Monitoring Exchange 2007 / 2010 with Powershell (Part 1)

by [Published on 11 Aug. 2011 / Last Updated on 11 Aug. 2011]

This article will detail how, using PowerShell you can construct a basic script that when scheduled via the Windows Task Scheduler can monitor your Exchange 2007/2010 servers and notify you of when critical issues occur.

If you would like to read the other parts in this article series please go to:

Introduction

The ability to know what is happening on your Exchange Servers quickly and accurately is one of the corner stones of effective Exchange Server Administration. Whether you are an admin of a large or small Exchange installation, you cannot afford to be without critical monitoring data – which is not just re-active; but proactive.

Traditional Exchange Monitoring

Traditional Exchange monitoring within production environments is usually handled via dedicated, separately licensed monitoring products, such as Microsoft SCOM (System Centre Operations Manager), eNOW Mailscape.

In the case of SCOM – this tends to be aimed at the Medium to Enterprise organisation market where its feature set extends much beyond just Exchange monitoring. The product gives you basic Monitoring for Windows based servers out of the box, and extended monitoring for products like Exchange is supplied in the form of “Management Packs”.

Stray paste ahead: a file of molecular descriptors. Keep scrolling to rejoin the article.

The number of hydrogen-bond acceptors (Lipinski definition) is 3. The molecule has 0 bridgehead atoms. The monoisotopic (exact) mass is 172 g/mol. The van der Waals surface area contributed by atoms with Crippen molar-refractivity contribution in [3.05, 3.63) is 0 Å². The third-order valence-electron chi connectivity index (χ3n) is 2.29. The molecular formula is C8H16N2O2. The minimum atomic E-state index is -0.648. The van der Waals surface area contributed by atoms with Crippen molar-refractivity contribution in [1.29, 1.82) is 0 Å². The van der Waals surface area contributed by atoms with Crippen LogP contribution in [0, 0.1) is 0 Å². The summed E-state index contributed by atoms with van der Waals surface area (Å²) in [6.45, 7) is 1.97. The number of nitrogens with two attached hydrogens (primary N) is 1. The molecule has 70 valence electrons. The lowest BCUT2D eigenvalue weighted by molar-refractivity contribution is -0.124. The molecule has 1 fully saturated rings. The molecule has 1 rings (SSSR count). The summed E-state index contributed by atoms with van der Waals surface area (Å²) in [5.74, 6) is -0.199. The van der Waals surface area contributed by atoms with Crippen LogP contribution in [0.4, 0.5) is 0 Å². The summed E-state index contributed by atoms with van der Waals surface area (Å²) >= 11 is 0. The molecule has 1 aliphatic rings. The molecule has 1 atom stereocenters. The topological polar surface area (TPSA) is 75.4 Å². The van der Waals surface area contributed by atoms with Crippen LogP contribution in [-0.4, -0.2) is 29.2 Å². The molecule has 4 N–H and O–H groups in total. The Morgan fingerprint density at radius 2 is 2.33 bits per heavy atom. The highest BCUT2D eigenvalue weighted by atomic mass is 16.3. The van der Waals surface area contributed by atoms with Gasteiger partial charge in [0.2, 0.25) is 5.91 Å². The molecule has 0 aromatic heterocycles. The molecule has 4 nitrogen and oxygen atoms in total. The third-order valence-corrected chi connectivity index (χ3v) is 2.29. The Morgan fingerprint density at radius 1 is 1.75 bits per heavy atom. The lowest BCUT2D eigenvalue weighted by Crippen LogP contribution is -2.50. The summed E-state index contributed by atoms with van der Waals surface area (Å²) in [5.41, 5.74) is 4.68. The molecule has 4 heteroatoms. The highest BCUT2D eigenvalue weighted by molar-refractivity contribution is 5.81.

The Exchange Management pack for SCOM will give any administrator a wealth of options and facets to monitor and configure within their Exchange installation, and is considered by many the de facto monitoring product for Exchange (as well as a number of other Microsoft products).

However, it should also be noted that SCOM does represent additional licensing costs, and requires quite a lot of planning and configuration in order to get the most of it – which, due to the cost and complexity tends to lend it more to the larger Exchange installations.

Other Exchange monitoring products such as Mailscape have had a reasonable amount of success within small to medium sized enterprises (and some large scale installations) as (taking Mailscape as an example) are purely Exchange focussed, are competitively licensed and are simple to install and use.

Aside from cost implications almost all 3rd party Exchange monitoring software is “Agent based” – e.g. a small item of software is installed on your Exchange severs in order to collect data. Whereas there is little performance impact to using such Agents – it does add another small layer of installation and updates to your Exchange as the Monitoring product changes.

Now, please don’t think for one second that I am making a case against using 3rd party monitoring products – if you have the requirement, money and the time I would say that they are an essential accompaniment to your Exchange infrastructure and should be planned in to any deployment.